“If I had been good at math,” he says, “ I would have been a paleontologist, living out my days in a tiny room, under a florescent lamp, slowly brushing the dust off bones.”
Instead, with reading came writing.
His first story, written in adolescence, was something about lab mice, splicing their genes with humans, and the subsequent evolution of humans with mouse DNA. When I asked him if people looked at all like mice, he said, “No, but they are known in their communities as having mouse DNA and therefore treated differently.” Seriously, kid? That’s freaking deep for a 14-year-old.
He wrote mainly Sci-Fi in high school and when I asked if he still has the itch to write fiction now, he responded with an emphatic yes followed by a super cool plot summary that I’ll keep it under wraps for now. Just keep your eyes peeled. He’s got the margaritas ready to go (something he says “help the process”) and I would not be surprised if he’s got something on the shelves at your local bookstore in the fiction sections by 2015.
Diaspora by Greg Egan. This novel takes place in a post-singularity world. “I don’t know if I believe in singularity theory,” says James. “But, I want to believe.”
“What draws people to this kind of life, James?” I asked. I meant the geek life in general. The Sci-Fi and fantasy, the games, the endless possible outlets for that overall nerd mentality. I have spent hours in smokey bars, drinking martinis with James, arguing about the nature of the universe (well, one time I did). I knew he’d have an answer for this that spoke to my own heart.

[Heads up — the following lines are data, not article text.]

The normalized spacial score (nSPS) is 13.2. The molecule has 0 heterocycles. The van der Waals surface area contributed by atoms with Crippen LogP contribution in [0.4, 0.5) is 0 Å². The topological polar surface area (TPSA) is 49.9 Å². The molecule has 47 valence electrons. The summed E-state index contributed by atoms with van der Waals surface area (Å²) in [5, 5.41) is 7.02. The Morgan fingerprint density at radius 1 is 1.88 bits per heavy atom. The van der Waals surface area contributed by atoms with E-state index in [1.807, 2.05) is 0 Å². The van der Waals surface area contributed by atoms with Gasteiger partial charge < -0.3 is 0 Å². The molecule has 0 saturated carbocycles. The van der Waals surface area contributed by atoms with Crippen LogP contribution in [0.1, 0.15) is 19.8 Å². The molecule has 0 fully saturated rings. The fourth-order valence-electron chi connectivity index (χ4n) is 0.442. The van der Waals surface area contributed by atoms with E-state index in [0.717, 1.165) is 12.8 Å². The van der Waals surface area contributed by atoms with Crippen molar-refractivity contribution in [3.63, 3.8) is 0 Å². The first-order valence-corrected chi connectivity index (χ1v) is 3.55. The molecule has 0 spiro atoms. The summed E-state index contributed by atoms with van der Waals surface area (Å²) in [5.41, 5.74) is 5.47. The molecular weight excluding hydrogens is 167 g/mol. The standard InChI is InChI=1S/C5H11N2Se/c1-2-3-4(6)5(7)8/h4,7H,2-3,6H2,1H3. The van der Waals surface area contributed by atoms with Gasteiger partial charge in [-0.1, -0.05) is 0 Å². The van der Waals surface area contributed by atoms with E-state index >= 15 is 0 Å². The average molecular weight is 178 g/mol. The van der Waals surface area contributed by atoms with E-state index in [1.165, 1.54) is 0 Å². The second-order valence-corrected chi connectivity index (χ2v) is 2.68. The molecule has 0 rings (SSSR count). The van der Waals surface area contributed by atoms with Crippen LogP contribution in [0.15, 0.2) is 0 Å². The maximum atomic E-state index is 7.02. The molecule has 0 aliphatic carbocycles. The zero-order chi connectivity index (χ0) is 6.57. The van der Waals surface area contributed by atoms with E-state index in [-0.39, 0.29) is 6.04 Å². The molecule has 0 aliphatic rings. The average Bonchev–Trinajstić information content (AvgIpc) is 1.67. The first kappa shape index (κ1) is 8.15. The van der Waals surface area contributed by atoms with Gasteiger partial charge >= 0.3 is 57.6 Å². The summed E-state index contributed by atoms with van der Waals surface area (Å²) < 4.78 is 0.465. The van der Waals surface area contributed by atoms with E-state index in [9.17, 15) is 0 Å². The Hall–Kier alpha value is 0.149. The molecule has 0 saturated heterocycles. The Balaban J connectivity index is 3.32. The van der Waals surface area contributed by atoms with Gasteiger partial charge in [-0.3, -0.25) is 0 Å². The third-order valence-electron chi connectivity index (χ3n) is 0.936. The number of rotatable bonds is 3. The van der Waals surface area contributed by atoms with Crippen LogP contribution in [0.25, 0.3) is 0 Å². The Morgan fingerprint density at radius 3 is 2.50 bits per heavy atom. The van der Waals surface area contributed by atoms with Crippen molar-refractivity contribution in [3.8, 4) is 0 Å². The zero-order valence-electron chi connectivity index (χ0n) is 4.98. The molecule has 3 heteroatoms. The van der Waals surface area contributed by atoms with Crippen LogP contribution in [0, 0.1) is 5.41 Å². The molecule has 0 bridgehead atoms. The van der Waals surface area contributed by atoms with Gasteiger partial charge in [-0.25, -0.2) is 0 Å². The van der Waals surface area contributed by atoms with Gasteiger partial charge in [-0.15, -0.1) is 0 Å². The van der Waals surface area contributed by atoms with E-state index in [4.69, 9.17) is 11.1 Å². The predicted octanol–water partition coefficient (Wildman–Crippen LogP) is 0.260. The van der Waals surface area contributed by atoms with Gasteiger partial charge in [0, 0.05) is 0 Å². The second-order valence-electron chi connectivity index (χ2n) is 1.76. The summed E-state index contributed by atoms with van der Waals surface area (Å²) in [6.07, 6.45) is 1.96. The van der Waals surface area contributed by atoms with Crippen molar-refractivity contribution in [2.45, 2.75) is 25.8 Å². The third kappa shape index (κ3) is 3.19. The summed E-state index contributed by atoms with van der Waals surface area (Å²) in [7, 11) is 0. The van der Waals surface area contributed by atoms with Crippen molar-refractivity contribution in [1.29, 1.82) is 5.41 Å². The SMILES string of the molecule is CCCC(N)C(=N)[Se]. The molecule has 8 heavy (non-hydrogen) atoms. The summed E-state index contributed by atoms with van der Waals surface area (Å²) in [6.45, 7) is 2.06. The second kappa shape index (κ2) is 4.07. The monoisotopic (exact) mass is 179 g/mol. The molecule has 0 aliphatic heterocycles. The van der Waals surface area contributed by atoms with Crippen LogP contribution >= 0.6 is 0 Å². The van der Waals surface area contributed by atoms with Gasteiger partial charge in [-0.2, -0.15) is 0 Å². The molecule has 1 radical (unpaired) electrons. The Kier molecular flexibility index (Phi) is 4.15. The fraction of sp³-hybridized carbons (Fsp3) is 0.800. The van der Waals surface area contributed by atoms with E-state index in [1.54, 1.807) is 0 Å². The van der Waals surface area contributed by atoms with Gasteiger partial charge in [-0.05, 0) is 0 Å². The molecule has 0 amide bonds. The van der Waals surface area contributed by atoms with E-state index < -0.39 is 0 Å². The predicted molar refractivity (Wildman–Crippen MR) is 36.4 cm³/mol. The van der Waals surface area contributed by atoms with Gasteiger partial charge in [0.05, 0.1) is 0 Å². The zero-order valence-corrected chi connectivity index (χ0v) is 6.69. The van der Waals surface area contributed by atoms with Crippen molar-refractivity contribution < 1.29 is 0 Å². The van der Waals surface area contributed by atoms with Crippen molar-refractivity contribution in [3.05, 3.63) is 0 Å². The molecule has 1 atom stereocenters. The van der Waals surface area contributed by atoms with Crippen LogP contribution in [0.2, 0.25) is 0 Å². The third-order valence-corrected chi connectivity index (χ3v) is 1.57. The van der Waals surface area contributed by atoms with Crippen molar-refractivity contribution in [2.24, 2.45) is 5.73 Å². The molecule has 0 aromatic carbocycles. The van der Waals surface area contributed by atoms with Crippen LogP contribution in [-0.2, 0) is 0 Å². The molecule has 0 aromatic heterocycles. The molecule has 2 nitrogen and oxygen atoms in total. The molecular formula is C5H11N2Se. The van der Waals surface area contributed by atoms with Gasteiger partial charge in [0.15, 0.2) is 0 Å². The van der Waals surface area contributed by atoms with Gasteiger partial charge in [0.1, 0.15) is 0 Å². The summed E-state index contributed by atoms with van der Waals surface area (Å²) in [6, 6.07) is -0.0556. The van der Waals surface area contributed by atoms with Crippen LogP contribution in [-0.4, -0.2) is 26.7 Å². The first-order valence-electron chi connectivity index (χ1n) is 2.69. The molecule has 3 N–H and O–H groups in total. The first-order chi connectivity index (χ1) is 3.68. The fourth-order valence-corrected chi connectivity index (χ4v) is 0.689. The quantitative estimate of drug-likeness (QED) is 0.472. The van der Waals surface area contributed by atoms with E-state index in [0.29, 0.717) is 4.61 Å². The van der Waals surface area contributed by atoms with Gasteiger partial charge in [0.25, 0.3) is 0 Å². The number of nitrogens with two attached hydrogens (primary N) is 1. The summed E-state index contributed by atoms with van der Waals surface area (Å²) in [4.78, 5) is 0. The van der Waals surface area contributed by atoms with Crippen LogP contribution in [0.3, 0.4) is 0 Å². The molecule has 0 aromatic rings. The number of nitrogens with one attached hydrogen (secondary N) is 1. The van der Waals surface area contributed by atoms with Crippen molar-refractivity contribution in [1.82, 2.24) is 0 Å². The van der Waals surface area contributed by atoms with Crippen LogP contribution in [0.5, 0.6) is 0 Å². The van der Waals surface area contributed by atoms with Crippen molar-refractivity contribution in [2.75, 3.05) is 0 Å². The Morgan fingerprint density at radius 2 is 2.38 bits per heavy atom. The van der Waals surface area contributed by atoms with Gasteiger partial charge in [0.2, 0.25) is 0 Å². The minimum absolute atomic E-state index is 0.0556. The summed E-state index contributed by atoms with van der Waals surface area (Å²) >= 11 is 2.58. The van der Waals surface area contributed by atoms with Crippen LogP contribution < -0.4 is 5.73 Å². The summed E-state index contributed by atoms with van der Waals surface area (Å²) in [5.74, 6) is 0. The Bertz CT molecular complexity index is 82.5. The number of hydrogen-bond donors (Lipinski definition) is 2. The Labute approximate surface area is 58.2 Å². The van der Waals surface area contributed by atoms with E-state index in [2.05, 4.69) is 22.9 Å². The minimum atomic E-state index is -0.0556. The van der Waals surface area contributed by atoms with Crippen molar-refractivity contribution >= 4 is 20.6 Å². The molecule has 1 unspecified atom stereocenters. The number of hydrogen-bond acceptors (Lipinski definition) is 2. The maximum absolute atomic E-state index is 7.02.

I can’t tell you exactly how it went, but there was speculation about a sadness or anxiety in childhood that leaves some children open to, in fact craving, the possibility of an alternative; some world more interesting, exciting, and accepting than our own. Or the possibility that this world might be more interesting, exciting and accepting than we realize if we could just get outside our own heads and take it in. We wondered together if all adult geeks awkward kids, feeling somehow on the outside of “normal.”
And then he pointed out something I hope is true for all those kids in their adult lives: James is very, very happy now. All that childhood awkwardness and angst lead him in a direction that has paid off big time. He makes a living doing what he loves, he has an amazing wife and a son that is just too precious for me to even stand it because I just want to pinch his cute little cheeks until they fall right off, and he has big plans for the future.
Some things I will tell you to embarass him.
James is another GOTW that Bex and I know personally. He’s just a funny person. There was a sweet naivete to him in college. He was so smart, yet some things had eluded him. We discovered on a road trip to Kirksville that James didn’t know that women use toilet paper every time they use the bathroom. “I didn’t have any sisters,” he explained. It’s little things like that that make him one of my favorite people.
Stuff we geek out about…
- A Little Something for the Fellas (2)
- A Little Something for the Ladies (9)
- Avengers Boot Camp (9)
- Before the Movie – Trailers (13)
- Editorials and Reviews (135)
- Interviews (19)
- Miscellaneous Geekery (48)
- Nostalgia (17)
- Sandman Re-Read (11)
- Three Favorite Things (4)
What we JUST said…
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- Hemlock Grove-A New Guilty Pleasure
- Deborah Harkness and A Discovery of Witches
- Syfy’s Defiance- Hope They Didn’t Blow the Budget on a Song
- Cover Reveal for the New Liz Long Novel Witch Hearts
- From Gen-X, To Chris Hardwick With Love
- Before the Movie: G.I. Joe Retaliation